Real World Health Care Blog

“It’s Lupus”: The Words No Woman Wants to Hear

They’re in the prime of their lives: young women who are finishing college, getting married, starting careers and families. Then comes the devastating diagnosis: systemic lupus erythematosus (SLE), otherwise known as lupus.

Linda Barlow

Linda Barlow

One and a half million Americans are afflicted with lupus, but the disease occurs 10 times more in women than in men and typically strikes when women are between the ages of 15 and 44. Lupus is the leading cause of kidney disease, cardiovascular disease and stroke among young women. Women of color are two to three times more at risk for lupus than Caucasians and are more likely to have disease that is severe.

Lupus is an unpredictable and misunderstood autoimmune disease that ravages different parts of the body; it is difficult to diagnose, hard to live with, and a challenge to treat. Lupus is a cruel mystery because it is hidden from view and undefined, has a range of symptoms, strikes without warning, and has no known cause and no known cure. Its health effects can range from a skin rash to a heart attack.

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A note from our sponsor:  If you or someone you know is living with lupus and struggling to afford the treatments, the HealthWell Foundation may be able to help.  Click here to visit HealthWell’s eligibility page.

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While many people may have heard of lupus, research shows that two-thirds of the public know little or nothing about the disease, and medical research has remained underfunded relative to its scope and devastation.

Lupus Awareness Month was established to provide people around the world the opportunity to unite and raise awareness of the disease. Several patient advocacy groups are recognizing May as Lupus Awareness Month with a variety of activities and outreach programs. We highlight two of them here.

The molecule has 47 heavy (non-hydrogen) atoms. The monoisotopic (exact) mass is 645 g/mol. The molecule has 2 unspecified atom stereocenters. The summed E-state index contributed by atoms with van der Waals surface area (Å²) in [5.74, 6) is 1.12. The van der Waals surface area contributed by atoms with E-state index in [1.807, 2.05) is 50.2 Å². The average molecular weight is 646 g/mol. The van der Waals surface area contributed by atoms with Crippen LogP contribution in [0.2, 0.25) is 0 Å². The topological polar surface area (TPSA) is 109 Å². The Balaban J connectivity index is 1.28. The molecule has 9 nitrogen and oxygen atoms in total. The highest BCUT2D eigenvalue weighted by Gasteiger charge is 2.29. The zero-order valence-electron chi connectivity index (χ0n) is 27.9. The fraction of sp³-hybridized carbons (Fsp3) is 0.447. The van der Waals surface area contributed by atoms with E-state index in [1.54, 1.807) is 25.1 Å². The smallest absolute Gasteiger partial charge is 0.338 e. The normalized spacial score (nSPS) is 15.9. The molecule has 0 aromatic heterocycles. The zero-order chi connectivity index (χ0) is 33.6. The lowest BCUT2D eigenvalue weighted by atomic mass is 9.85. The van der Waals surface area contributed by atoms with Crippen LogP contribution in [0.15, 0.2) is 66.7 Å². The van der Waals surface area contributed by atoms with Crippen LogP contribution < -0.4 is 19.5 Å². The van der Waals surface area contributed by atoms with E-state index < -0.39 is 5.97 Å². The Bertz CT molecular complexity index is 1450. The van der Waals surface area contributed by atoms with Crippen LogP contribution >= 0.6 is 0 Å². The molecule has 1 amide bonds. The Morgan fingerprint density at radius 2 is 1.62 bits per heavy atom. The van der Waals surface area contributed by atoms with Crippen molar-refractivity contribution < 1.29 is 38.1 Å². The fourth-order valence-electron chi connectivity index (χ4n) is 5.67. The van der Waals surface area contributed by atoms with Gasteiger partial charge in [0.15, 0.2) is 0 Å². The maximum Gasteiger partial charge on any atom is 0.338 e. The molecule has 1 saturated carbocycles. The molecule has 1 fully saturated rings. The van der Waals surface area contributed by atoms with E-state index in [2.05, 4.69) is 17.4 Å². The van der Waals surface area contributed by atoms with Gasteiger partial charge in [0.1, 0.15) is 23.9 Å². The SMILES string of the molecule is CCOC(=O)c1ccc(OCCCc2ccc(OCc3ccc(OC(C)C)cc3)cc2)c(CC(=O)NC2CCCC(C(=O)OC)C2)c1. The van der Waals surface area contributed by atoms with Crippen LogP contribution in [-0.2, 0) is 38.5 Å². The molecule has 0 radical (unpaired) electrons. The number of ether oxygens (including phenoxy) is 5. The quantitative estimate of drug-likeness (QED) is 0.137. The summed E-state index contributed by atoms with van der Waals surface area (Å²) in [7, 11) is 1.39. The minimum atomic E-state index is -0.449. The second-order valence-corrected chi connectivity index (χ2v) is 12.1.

To draw attention to the devastating effects of lupus in women in their twenties — the decade in which lupus is most often diagnosed — the Lupus Research Institute unveiled “Window on Lupus 2020,” a larger-than-life window display at New York City’s Rockefeller Plaza. Seen by about 250,000 people daily, the window display urges young women to talk with their healthcare professional if they have common symptoms of lupus such as persistent fatigue and fevers, swollen joints and/or skin rash.

“Twenty is the age when the future beckons with the brightest promise,” said Margaret Dowd, LRI President and CEO in a statement to the media. “But for many young women diagnosed with lupus, the future can hold the threat of serious consequences — the potential for a stroke, a heart attack, and kidney disease. We want people with lupus to know that there is hope in their future as we work to achieve our 2020 milestone to help prevent organ damage and progression.”

The Lupus Foundation of America is another patient advocacy group working to increase awareness of the disease. The Foundation launched a multi-media campaign this month called “KNOW LUPUS.” The campaign features a series of television public service announcements (PSAs), which include a collection of testimonials and statements from people living with lupus, along with celebrity advocates including Whoopi Goldberg, Tim Gunn and Susan Lucci.

The PSAs encourage people to play an online game that engages them to KNOW LUPUS and make a donation to lupus research.

“The goal of the KNOW LUPUS campaign is to bring greater awareness of lupus and raise funds for lupus research by engaging support from corporations, media, celebrities and community partners,” said Sandra C. Raymond, President and CEO, Lupus Foundation of America. “Everyone needs to KNOW LUPUS to create a future with NO LUPUS.”

Are you or is someone you know suffering from lupus? What are you doing to help spread the word about this disease, especially among young women? Let us know in the comments.